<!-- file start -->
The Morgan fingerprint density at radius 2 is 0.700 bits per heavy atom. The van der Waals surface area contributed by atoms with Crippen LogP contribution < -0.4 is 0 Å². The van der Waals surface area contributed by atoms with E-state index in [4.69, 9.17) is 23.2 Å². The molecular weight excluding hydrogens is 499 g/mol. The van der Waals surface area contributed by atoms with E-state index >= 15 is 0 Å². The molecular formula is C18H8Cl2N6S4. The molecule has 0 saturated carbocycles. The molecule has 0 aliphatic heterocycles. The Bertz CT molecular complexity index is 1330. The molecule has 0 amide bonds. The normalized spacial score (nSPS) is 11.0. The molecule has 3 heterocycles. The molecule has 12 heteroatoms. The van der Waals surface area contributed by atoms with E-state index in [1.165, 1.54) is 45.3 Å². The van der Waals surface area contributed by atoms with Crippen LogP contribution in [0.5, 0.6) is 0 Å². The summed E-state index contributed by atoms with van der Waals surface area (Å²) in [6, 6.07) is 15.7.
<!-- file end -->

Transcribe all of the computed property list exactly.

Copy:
The Morgan fingerprint density at radius 2 is 0.700 bits per heavy atom. The van der Waals surface area contributed by atoms with Crippen LogP contribution < -0.4 is 0 Å². The van der Waals surface area contributed by atoms with E-state index in [4.69, 9.17) is 23.2 Å². The molecular weight excluding hydrogens is 499 g/mol. The van der Waals surface area contributed by atoms with E-state index >= 15 is 0 Å². The molecular formula is C18H8Cl2N6S4. The molecule has 0 saturated carbocycles. The molecule has 0 aliphatic heterocycles. The Bertz CT molecular complexity index is 1330. The molecule has 0 amide bonds. The normalized spacial score (nSPS) is 11.0. The molecule has 3 heterocycles. The molecule has 12 heteroatoms. The van der Waals surface area contributed by atoms with E-state index in [1.165, 1.54) is 45.3 Å². The van der Waals surface area contributed by atoms with Crippen LogP contribution in [0.5, 0.6) is 0 Å². The summed E-state index contributed by atoms with van der Waals surface area (Å²) in [6, 6.07) is 15.7.